Most people make the resolution to cut junk food from their diet due to an expanding waistline, but the potential hazards of junk-food consumption are so much more than only what the scale shows. Even popcorn supplies Vancouver BC company understands the basics of nutrition and the reason it’s called “junk food” because it is void of nutritional value. Mainly empty calories, junk food typically consists of sugar and high trans fats.
What new research indicates is that junk food doesn’t actually provide you with the nutrients you need to maintain good health; instead, it has ingredients that can actually do irreparable damage to your body. Recent studies show that people who consume a lot of junk food are more apt to develop kidney damage and disease, similar to patients with type-2 diabetes.
Studies done on junk food
Yet another study published in Experimental Physiology reveals when rats were given marshmallows, biscuits, cheese and chocolate for eight weeks, they sustained substantial kidney damage. The study had three groups: one was given a diet of marshmallows, biscuits, cheese and chocolate only; another group was fed 60% fat-laden foods. The third group of rats had already been diagnosed with type-2 diabetes. At the end of the eight weeks, researchers were able to compare how fatty and junk foods influenced the health of the kidneys in the healthy rats versus the rats with diabetes.
What they found was that all of the rats sustained roughly the same negative effects on blood sugar levels. The group of rats that was fed junk food exhibited the same elevated levels as those who already had advanced-stage diabetes.
Although this was a small study performed on rats, and it may not give total insight into how the human body responds to junk and high-fat foods. Nonetheless, there is a reason to believe that if it has a noticeable effect on a rat population, the same is probably true for humans.
It has long been known that junk foods high in sugar and fat increase not only the blood sugar levels of those who eat them regularly, but also increases the likelihood that they will develop type-2 diabetes in the long-term.
This is not the first study to conclude that junk food isn’t good for you; it was rather a targeted study that looked into the effects of eating junk food apart from the issues of obesity and weight gain. Much more study is needed to examine how it contributes to the progression of specific diseases and what junk food does to organ function and etiology.
Not just about diabetes and kidney damage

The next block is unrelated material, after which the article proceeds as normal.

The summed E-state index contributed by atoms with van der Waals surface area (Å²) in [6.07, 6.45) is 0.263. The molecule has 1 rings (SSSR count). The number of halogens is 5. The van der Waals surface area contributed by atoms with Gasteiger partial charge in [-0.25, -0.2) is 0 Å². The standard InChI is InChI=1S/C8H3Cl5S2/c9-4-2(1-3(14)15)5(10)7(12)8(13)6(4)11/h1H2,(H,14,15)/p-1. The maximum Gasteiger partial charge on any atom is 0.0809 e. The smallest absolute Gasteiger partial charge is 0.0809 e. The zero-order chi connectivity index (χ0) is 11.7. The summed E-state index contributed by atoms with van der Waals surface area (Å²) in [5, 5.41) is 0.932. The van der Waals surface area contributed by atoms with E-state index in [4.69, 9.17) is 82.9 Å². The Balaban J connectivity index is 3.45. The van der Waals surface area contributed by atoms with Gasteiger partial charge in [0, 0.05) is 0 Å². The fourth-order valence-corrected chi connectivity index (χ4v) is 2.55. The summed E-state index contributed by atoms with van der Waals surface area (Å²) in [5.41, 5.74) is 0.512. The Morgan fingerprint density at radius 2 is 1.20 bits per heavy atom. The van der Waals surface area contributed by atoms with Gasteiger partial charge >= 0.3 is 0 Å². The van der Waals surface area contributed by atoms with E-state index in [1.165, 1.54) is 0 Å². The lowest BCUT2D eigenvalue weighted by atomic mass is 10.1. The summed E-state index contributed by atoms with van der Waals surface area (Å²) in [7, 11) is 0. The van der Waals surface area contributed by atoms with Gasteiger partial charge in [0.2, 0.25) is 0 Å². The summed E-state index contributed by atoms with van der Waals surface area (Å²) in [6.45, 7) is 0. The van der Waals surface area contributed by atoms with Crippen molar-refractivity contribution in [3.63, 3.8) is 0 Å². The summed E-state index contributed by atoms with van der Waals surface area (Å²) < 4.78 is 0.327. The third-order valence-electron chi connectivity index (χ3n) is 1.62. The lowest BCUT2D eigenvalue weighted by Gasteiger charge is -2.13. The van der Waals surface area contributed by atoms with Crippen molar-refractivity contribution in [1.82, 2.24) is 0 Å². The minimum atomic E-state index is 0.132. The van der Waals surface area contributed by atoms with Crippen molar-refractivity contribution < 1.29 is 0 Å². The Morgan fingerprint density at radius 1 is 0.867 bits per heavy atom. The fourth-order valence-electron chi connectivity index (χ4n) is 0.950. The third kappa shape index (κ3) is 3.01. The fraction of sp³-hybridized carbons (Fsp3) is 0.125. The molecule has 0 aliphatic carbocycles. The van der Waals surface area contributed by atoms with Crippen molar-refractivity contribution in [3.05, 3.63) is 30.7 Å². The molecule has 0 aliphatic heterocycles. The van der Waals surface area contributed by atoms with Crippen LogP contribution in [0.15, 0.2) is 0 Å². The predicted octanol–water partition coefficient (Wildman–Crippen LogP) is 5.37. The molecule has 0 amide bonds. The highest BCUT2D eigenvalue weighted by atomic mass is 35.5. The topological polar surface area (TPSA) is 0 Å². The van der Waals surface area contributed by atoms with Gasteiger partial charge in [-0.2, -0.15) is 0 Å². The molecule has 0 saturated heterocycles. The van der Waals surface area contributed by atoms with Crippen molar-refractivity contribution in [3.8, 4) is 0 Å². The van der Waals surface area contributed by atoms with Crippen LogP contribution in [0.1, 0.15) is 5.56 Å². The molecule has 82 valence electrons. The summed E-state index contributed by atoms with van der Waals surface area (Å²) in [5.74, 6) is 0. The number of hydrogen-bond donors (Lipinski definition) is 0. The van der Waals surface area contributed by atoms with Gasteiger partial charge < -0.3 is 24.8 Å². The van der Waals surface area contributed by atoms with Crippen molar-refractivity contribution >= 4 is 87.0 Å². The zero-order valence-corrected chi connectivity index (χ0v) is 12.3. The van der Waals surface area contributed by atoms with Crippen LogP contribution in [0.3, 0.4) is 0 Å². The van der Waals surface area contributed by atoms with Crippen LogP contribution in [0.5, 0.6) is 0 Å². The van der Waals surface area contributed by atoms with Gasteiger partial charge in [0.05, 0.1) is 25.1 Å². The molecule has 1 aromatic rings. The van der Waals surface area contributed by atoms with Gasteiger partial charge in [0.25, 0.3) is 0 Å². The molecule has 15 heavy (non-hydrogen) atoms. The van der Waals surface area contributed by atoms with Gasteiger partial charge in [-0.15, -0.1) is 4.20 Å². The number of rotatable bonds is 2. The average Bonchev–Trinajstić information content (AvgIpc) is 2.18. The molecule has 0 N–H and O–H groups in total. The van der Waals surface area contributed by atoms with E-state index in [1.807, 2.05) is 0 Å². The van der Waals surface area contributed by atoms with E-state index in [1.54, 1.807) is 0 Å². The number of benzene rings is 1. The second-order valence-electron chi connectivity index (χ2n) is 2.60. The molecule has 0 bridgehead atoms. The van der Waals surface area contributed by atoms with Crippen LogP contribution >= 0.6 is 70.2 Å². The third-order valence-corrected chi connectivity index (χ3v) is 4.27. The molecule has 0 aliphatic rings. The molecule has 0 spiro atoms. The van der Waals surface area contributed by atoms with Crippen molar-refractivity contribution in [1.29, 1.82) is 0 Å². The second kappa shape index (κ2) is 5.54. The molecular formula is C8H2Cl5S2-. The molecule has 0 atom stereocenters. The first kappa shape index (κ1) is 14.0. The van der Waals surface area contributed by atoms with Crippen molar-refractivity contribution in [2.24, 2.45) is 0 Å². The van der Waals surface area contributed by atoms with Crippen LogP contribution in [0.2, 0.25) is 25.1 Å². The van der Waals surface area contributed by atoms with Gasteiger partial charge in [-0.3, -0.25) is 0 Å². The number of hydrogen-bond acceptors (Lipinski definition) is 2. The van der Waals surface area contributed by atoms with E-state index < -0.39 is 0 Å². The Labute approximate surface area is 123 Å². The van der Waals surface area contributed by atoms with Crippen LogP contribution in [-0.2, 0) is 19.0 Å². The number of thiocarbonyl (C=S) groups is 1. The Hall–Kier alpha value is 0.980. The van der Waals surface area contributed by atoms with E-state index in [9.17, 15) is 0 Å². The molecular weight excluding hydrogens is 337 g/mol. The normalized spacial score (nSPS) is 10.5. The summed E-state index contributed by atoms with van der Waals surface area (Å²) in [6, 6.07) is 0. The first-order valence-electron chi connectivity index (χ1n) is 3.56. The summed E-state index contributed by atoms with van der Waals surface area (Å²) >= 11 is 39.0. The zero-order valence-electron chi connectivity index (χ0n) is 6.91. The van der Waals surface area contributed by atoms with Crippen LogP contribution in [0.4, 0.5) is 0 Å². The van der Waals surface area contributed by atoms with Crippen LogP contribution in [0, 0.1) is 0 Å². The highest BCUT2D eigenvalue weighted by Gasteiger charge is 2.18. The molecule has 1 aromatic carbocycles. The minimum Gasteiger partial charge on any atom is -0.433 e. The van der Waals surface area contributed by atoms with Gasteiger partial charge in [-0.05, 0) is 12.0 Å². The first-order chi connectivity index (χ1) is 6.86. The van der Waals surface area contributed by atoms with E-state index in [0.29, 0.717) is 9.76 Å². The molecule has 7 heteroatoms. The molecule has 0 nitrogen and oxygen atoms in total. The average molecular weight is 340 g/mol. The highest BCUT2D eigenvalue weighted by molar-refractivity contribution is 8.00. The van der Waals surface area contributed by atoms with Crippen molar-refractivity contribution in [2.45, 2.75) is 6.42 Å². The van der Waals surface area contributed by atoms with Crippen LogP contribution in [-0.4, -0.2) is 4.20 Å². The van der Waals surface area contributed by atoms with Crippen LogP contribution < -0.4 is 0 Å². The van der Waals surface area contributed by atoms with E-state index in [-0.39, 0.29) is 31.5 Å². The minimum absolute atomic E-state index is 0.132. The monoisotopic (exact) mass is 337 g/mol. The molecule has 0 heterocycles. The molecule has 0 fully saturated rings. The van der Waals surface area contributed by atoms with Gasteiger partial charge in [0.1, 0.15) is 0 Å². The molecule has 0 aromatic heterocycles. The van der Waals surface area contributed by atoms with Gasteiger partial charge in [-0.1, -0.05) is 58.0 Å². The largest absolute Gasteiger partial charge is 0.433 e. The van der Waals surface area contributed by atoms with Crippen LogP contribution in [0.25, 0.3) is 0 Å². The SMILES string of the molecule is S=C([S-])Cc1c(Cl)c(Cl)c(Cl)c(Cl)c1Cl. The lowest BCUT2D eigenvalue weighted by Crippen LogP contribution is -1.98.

Other studies have shown a link between junk food and mental wellness. Eating foods that are high in sugar and fat is linked to a disruption in hormones and can also change the person’s perception of their taste buds.
Even though carbohydrates have been the focus of health concerns for nearly a decade, scientists confirm that the calories from sugar are much more dangerous than the calories from carbohydrates. In addition, added sugar is linked to poor blood sugar and insulin levels, which can lead to a high concentration of fat storage in the adipose fat of the belly. That can result in an increase in blood pressure and other issues related to an inefficient inflammatory response.
Junk food and mood disorders
A study of over 70,000 women concluded that those who had diets that were higher in refined grains and sugar were more likely to experience depression due to the disruption of hormonal activity. The key ingredient of concern was sugar. The good news is that those who ate healthier foods like fruits, vegetables, and high-fiber foods in addition to refined sugar had a protective effect against experiencing depression and other adverse health consequences.
Most people consider kicking the junk food addiction to fit into their favorite pair of jeans or to decrease their midsection, but what research indicates is that junk food isn’t something that hurts only your appearance. Sugar and high-fat foods can cause damage to the human body in both physical and mental ways. As the consumption of sugar can push an individual to the progression of disease and mood disorders, cutting out the junk might lead to better health and longevity, not just a better physique.
Article Submitted By Community Writer